These are hard times for the high street and as pressures increase on the business community, commercial property landlords are dealing with the spectre of tenant insolvency. So what rights and restrictions are there for recovering rent from a tenant in administration? Here’s what you need to know ...
Many household names have gone into administration in recent months and sometimes this has been a preliminary step in an already agreed sale of the business (so-called "pre packs"). By putting the company into administration, the business, under its new ownership, can be protected from liabilities that have already run up, including rent arrears, and liabilities for dilapidations.
In other cases, the administration is the last step to try and save the business and avoid liquidation. The administrator will be looking for a buyer to produce the best outcome for the creditors of the business. The immediate consequence for landlords is that they cannot take steps to recover the rent, including forfeiting the lease or instructing bailiffs, without firstly obtaining permission from the administrator, or from the Court. It would be unusual for the administrator to give permission if it intends to use the premises to keep the business going, and the Court is unlikely to grant permission if the administrator can show that allowing the landlord to forfeit the lease would prejudice the administration.
However, if the administrator wishes to use the premises for the purpose of the administration they should pay the rent at the daily rate for the period they use the premises as an expense in the administration. This won't help the landlord to recover arrears but will at least stop the arrears increasing. If the administrator is not offering to pay the rent then this strengthens the landlord's case to ask for permission to forfeit.
In a pre-pack case, the administrator may propose an assignment of the lease, or a new lease to the new company which has bought the business, usually at a lower rent. The new company may well have been let into possession of the premises by the administrator. This is likely to be a breach of the provision of the lease and the landlord could forfeit but would need permission to do so. The landlord is entitled to full information about the proposed new tenant, in order to decide whether to grant a licence to assign or agree a new lease. It is, in the end, a commercial decision whether or not to agree to the new tenant and much will depend on the likelihood of being able to let the premises to anybody else, and the liability for unoccupied business rates. Unless there is a real likelihood of being able to let to a new tenant with a better covenant at a higher rent, it may be that accepting the new company is the best way for a landlord to cut its losses.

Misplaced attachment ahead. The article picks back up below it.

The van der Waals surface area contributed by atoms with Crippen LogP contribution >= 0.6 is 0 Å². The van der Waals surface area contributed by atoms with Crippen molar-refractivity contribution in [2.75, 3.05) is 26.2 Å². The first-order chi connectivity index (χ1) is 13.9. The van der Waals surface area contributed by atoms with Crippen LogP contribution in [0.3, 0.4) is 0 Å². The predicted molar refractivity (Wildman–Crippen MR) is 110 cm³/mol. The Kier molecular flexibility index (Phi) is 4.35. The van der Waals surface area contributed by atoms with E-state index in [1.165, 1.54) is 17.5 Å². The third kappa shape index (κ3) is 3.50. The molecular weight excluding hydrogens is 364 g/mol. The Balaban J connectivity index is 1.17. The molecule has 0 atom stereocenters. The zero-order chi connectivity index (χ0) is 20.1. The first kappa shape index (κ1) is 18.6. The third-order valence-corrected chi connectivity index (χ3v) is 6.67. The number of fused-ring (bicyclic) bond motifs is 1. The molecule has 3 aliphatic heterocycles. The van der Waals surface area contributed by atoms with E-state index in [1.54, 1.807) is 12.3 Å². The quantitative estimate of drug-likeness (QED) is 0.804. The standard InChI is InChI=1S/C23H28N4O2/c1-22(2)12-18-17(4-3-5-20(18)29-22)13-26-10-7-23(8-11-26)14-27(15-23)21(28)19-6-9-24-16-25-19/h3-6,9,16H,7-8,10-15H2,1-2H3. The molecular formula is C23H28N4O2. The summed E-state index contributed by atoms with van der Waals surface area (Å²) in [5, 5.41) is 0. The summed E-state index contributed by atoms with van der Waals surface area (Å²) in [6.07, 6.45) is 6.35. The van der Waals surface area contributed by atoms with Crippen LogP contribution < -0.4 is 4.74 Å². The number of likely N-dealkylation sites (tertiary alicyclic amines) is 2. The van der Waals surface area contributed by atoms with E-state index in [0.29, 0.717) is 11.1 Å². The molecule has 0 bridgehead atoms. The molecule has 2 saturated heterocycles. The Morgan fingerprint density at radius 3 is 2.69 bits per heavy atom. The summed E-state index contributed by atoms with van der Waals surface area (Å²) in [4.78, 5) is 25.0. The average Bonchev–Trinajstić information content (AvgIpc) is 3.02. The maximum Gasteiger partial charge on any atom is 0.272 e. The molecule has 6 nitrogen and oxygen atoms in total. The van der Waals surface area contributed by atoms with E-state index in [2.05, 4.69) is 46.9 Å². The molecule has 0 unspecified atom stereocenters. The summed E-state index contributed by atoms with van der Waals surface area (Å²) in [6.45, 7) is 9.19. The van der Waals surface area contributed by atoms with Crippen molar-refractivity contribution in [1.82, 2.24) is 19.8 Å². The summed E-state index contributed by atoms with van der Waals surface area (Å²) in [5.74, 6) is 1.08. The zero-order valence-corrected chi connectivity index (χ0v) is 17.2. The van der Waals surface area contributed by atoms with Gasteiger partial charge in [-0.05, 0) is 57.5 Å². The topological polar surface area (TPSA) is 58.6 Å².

On the other hand, if the landlord has a good tenant lined up at a higher rent than the new company is offering the landlord may have a strong case for being given permission to forfeit and take back the premises.
Are you a landlord looking for advice? If you have a tenant who has gone into administration, and you’d like to seek advice on the best way forward, please contact the Dispute Resolution team on 0330 0947777.